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Used 4x4 Buying Tips - Buying Used, Not Abused

1997 Jeep Cherokee Sport
Christian Lee | Writer
Posted April 3, 2007

Find Your 4x4 in a Haystack

After a month-long search, I picked up this well-maintained '97 Jeep Cherokee Sport for well under my set budget of $3,000. Gems like this are easy to find if you remain patient in your search and are careful to carry out a detailed pre-purchase inspection of each vehicle you consider.

Buying a used 4x4 is fun. Not only do you have a reason to pick up the latest classified rags, but you also get to kick a lot of tires and talk shop with your buddies about the best vehicle for off-road use. As a first step, it's good to know what you want, but you should also keep an open mind when you're shopping for a used 4x4. I was desperately seeking a Jeep Wrangler TJ, but I found a '97 Jeep Cherokee XJ that I just couldn't live without.

I usually begin a pre-purchase inspection with a quick walk around the vehicle, including a glance at the roof, looking for any body damage or visible rust. I try to do this first because my first instinct is to hit the pavement and crawl underneath, and I usually forget such an easy step later on in the inspection. I actually missed some major roof damage when I bought a fullsize pickup a few years back, so I'm careful not to make this same mistake.

You never know where you may run across a "For Sale" sign. In Southern California you can hardly go a block without seeing a jalopy with a sign in the window, but rural areas usually prove to be the best places to find used 4x4s. This early Bronco is a great example of what you might see parked near a farm, and it could be offered by its original owner.

After the walk-around, I jump into getting dirty and start tinkering with everything. While underneath a prospective purchase, I first check to see what I'm looking at. With the Cherokee I was well aware of what drivetrain components would be and might be installed, but sometimes you'll find something nonstock that may or may not have been installed properly. It could also be a sweet upgrade that might cost you a bundle later on. Educating yourself on the stock components and available aftermarket upgrades for each model-year vehicle you are inspecting for purchase will offer the best results in getting the most for your money. It's also a good idea to educate yourself on the registration and smog laws for your state before buying a used vehicle. For some states, California in particular, you may end up paying big bucks to make your newly acquired vehicle legal.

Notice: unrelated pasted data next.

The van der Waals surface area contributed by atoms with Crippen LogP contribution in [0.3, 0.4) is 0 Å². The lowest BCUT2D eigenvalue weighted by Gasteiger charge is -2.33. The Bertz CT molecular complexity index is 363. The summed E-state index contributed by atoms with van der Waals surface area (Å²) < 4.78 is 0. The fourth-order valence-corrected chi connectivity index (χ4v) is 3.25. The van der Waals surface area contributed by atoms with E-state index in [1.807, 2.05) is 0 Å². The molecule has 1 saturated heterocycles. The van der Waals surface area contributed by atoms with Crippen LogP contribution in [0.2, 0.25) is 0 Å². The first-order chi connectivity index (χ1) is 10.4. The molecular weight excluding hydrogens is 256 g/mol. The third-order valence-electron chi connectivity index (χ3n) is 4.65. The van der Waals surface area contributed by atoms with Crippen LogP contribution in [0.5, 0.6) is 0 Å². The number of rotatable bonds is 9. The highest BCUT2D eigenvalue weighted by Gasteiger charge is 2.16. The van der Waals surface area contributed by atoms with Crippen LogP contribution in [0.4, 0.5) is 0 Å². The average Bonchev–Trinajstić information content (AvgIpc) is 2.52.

Under the hood, you should check all fluids, looking at fluid condition and level, although you can't really tell fluid condition visibly unless it's seriously old or burned. Most fluids will typically darken with use and won't always be an accurate indicator of age or neglect. Fluids that appear dark brown or grainy with signs of sediment should be replaced and could be a sign of a larger issue. Signs of moisture in any of the fluids can also indicate a larger problem. As a general guide, transmission fluid is usually red, power steering fluid is often clear or pinkish-red in color, coolant is almost always green, and engine oil and brake fluid are typically light amber to brown in color.

If, after all this, you're satisfied with what you see, take the prospective purchase for a test drive. Leave the radio off and listen for anything out of the ordinary, i.e. grinding, clanking, clunking. Shift the transfer case and the transmission through its gears while parked and then again through the transmission gears while under acceleration. Don't forget to test the brakes before you really need them. If the vehicle meets your requirements after the testdrive, then it's time to make an offer.

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